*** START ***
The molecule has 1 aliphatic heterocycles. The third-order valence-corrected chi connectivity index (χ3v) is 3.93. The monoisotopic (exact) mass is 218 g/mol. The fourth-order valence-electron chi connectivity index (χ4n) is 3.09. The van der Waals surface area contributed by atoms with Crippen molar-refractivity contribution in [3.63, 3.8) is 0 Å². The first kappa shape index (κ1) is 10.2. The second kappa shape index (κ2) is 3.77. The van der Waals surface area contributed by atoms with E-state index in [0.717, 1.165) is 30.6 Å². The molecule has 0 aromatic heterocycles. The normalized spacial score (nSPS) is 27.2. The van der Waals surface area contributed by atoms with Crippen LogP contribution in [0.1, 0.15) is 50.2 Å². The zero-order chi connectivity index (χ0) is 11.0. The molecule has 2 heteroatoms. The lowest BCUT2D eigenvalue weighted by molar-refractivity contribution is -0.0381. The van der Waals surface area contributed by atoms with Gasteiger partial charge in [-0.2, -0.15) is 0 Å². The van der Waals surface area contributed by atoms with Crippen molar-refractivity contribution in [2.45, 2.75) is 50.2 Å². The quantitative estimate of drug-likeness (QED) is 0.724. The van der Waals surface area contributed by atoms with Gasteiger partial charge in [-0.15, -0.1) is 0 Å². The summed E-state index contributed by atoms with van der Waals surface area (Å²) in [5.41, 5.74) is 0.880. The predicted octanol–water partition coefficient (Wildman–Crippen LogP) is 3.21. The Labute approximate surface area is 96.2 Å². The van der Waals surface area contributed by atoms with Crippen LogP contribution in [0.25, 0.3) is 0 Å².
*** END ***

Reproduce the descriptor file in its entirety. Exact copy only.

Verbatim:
The molecule has 1 aliphatic heterocycles. The third-order valence-corrected chi connectivity index (χ3v) is 3.93. The monoisotopic (exact) mass is 218 g/mol. The fourth-order valence-electron chi connectivity index (χ4n) is 3.09. The van der Waals surface area contributed by atoms with Crippen molar-refractivity contribution in [3.63, 3.8) is 0 Å². The first kappa shape index (κ1) is 10.2. The second kappa shape index (κ2) is 3.77. The van der Waals surface area contributed by atoms with E-state index in [0.717, 1.165) is 30.6 Å². The molecule has 0 aromatic heterocycles. The normalized spacial score (nSPS) is 27.2. The van der Waals surface area contributed by atoms with Crippen LogP contribution in [0.1, 0.15) is 50.2 Å². The zero-order chi connectivity index (χ0) is 11.0. The molecule has 2 heteroatoms. The lowest BCUT2D eigenvalue weighted by molar-refractivity contribution is -0.0381. The van der Waals surface area contributed by atoms with Gasteiger partial charge in [-0.2, -0.15) is 0 Å². The van der Waals surface area contributed by atoms with Crippen molar-refractivity contribution in [2.45, 2.75) is 50.2 Å². The quantitative estimate of drug-likeness (QED) is 0.724. The van der Waals surface area contributed by atoms with Gasteiger partial charge in [-0.15, -0.1) is 0 Å². The summed E-state index contributed by atoms with van der Waals surface area (Å²) in [5.41, 5.74) is 0.880. The predicted octanol–water partition coefficient (Wildman–Crippen LogP) is 3.21. The Labute approximate surface area is 96.2 Å². The van der Waals surface area contributed by atoms with Crippen LogP contribution in [0.25, 0.3) is 0 Å².